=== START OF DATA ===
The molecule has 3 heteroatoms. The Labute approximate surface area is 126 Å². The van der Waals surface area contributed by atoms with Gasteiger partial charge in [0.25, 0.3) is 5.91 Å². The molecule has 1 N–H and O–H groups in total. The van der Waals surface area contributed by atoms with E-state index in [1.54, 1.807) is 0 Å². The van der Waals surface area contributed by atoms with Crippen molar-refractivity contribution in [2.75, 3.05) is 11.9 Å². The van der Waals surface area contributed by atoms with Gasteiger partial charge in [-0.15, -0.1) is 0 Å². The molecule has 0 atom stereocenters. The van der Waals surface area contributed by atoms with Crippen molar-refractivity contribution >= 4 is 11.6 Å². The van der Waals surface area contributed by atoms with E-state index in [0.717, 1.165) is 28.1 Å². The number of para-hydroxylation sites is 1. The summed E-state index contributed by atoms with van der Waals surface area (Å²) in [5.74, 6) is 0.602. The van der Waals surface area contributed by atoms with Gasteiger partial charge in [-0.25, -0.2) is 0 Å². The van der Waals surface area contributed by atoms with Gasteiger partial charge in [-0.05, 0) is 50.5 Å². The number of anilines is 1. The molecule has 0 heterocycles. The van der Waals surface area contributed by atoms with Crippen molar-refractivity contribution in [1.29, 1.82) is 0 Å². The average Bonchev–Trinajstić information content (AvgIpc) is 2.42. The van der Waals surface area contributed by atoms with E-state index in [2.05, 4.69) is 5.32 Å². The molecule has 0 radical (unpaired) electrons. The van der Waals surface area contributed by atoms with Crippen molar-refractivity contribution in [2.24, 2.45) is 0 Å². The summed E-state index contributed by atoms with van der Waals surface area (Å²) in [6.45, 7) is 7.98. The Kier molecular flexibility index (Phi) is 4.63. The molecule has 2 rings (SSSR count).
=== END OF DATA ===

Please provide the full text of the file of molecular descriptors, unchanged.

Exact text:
The molecule has 3 heteroatoms. The Labute approximate surface area is 126 Å². The van der Waals surface area contributed by atoms with Gasteiger partial charge in [0.25, 0.3) is 5.91 Å². The molecule has 1 N–H and O–H groups in total. The van der Waals surface area contributed by atoms with E-state index in [1.54, 1.807) is 0 Å². The van der Waals surface area contributed by atoms with Crippen molar-refractivity contribution in [2.75, 3.05) is 11.9 Å². The van der Waals surface area contributed by atoms with Gasteiger partial charge in [-0.15, -0.1) is 0 Å². The molecule has 0 atom stereocenters. The van der Waals surface area contributed by atoms with Crippen molar-refractivity contribution >= 4 is 11.6 Å². The van der Waals surface area contributed by atoms with E-state index in [0.717, 1.165) is 28.1 Å². The number of para-hydroxylation sites is 1. The summed E-state index contributed by atoms with van der Waals surface area (Å²) in [5.74, 6) is 0.602. The van der Waals surface area contributed by atoms with Gasteiger partial charge in [-0.25, -0.2) is 0 Å². The van der Waals surface area contributed by atoms with Gasteiger partial charge in [-0.05, 0) is 50.5 Å². The number of anilines is 1. The molecule has 0 heterocycles. The van der Waals surface area contributed by atoms with Crippen molar-refractivity contribution in [1.29, 1.82) is 0 Å². The average Bonchev–Trinajstić information content (AvgIpc) is 2.42. The van der Waals surface area contributed by atoms with E-state index in [2.05, 4.69) is 5.32 Å². The molecule has 0 radical (unpaired) electrons. The van der Waals surface area contributed by atoms with Crippen molar-refractivity contribution in [2.24, 2.45) is 0 Å². The summed E-state index contributed by atoms with van der Waals surface area (Å²) in [6.45, 7) is 7.98. The Kier molecular flexibility index (Phi) is 4.63. The molecule has 2 rings (SSSR count).